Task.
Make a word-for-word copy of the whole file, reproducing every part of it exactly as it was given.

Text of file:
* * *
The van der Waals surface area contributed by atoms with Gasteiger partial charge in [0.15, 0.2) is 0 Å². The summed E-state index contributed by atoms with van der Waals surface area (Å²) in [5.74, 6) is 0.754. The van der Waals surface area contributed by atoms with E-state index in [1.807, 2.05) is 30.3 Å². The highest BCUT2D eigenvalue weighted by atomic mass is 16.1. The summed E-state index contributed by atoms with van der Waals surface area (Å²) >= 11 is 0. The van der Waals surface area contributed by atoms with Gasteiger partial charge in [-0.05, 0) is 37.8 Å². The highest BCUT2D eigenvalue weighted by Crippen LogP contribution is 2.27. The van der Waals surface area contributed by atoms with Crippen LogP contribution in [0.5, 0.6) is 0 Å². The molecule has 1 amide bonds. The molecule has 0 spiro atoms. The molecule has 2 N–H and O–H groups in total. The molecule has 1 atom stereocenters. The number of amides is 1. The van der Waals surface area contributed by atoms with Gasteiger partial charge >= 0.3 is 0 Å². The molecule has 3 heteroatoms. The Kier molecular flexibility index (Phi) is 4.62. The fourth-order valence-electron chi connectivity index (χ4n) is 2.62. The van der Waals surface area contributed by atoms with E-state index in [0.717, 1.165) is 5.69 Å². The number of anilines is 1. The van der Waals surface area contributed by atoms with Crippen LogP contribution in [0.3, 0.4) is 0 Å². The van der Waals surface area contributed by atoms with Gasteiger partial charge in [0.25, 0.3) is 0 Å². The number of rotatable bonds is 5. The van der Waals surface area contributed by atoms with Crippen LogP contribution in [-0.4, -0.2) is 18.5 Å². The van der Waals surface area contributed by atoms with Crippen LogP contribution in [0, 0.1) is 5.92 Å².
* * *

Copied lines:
The van der Waals surface area contributed by atoms with Gasteiger partial charge in [0.15, 0.2) is 0 Å². The summed E-state index contributed by atoms with van der Waals surface area (Å²) in [5.74, 6) is 0.754. The van der Waals surface area contributed by atoms with E-state index in [1.807, 2.05) is 30.3 Å². The highest BCUT2D eigenvalue weighted by atomic mass is 16.1. The summed E-state index contributed by atoms with van der Waals surface area (Å²) >= 11 is 0. The van der Waals surface area contributed by atoms with Gasteiger partial charge in [-0.05, 0) is 37.8 Å². The highest BCUT2D eigenvalue weighted by Crippen LogP contribution is 2.27. The van der Waals surface area contributed by atoms with Crippen LogP contribution in [0.5, 0.6) is 0 Å². The molecule has 1 amide bonds. The molecule has 0 spiro atoms. The molecule has 2 N–H and O–H groups in total. The molecule has 1 atom stereocenters. The number of amides is 1. The van der Waals surface area contributed by atoms with Gasteiger partial charge >= 0.3 is 0 Å². The molecule has 3 heteroatoms. The Kier molecular flexibility index (Phi) is 4.62. The fourth-order valence-electron chi connectivity index (χ4n) is 2.62. The van der Waals surface area contributed by atoms with E-state index in [0.717, 1.165) is 5.69 Å². The number of anilines is 1. The van der Waals surface area contributed by atoms with Crippen LogP contribution in [0.3, 0.4) is 0 Å². The van der Waals surface area contributed by atoms with Gasteiger partial charge in [0.25, 0.3) is 0 Å². The number of rotatable bonds is 5. The van der Waals surface area contributed by atoms with Crippen LogP contribution in [-0.4, -0.2) is 18.5 Å². The van der Waals surface area contributed by atoms with Crippen LogP contribution in [0, 0.1) is 5.92 Å².